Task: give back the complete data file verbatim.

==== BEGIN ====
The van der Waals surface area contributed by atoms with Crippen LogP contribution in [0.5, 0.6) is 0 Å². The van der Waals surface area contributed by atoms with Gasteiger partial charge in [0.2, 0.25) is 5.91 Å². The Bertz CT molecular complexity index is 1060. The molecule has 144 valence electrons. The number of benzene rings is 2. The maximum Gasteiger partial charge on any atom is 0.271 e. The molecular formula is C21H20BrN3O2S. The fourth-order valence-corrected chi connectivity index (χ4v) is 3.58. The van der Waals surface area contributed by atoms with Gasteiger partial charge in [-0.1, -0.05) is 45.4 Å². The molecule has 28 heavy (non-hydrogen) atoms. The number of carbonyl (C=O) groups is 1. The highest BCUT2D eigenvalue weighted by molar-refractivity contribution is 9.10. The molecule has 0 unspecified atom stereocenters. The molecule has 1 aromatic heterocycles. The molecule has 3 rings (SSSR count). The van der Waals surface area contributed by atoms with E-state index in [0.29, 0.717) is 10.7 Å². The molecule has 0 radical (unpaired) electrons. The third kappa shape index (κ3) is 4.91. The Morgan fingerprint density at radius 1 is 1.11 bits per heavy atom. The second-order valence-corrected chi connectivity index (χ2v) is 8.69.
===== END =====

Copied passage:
The van der Waals surface area contributed by atoms with Crippen LogP contribution in [0.5, 0.6) is 0 Å². The van der Waals surface area contributed by atoms with Gasteiger partial charge in [0.2, 0.25) is 5.91 Å². The Bertz CT molecular complexity index is 1060. The molecule has 144 valence electrons. The number of benzene rings is 2. The maximum Gasteiger partial charge on any atom is 0.271 e. The molecular formula is C21H20BrN3O2S. The fourth-order valence-corrected chi connectivity index (χ4v) is 3.58. The van der Waals surface area contributed by atoms with Gasteiger partial charge in [-0.1, -0.05) is 45.4 Å². The molecule has 28 heavy (non-hydrogen) atoms. The number of carbonyl (C=O) groups is 1. The highest BCUT2D eigenvalue weighted by molar-refractivity contribution is 9.10. The molecule has 0 unspecified atom stereocenters. The molecule has 1 aromatic heterocycles. The molecule has 3 rings (SSSR count). The van der Waals surface area contributed by atoms with E-state index in [0.29, 0.717) is 10.7 Å². The molecule has 0 radical (unpaired) electrons. The third kappa shape index (κ3) is 4.91. The Morgan fingerprint density at radius 1 is 1.11 bits per heavy atom. The second-order valence-corrected chi connectivity index (χ2v) is 8.69.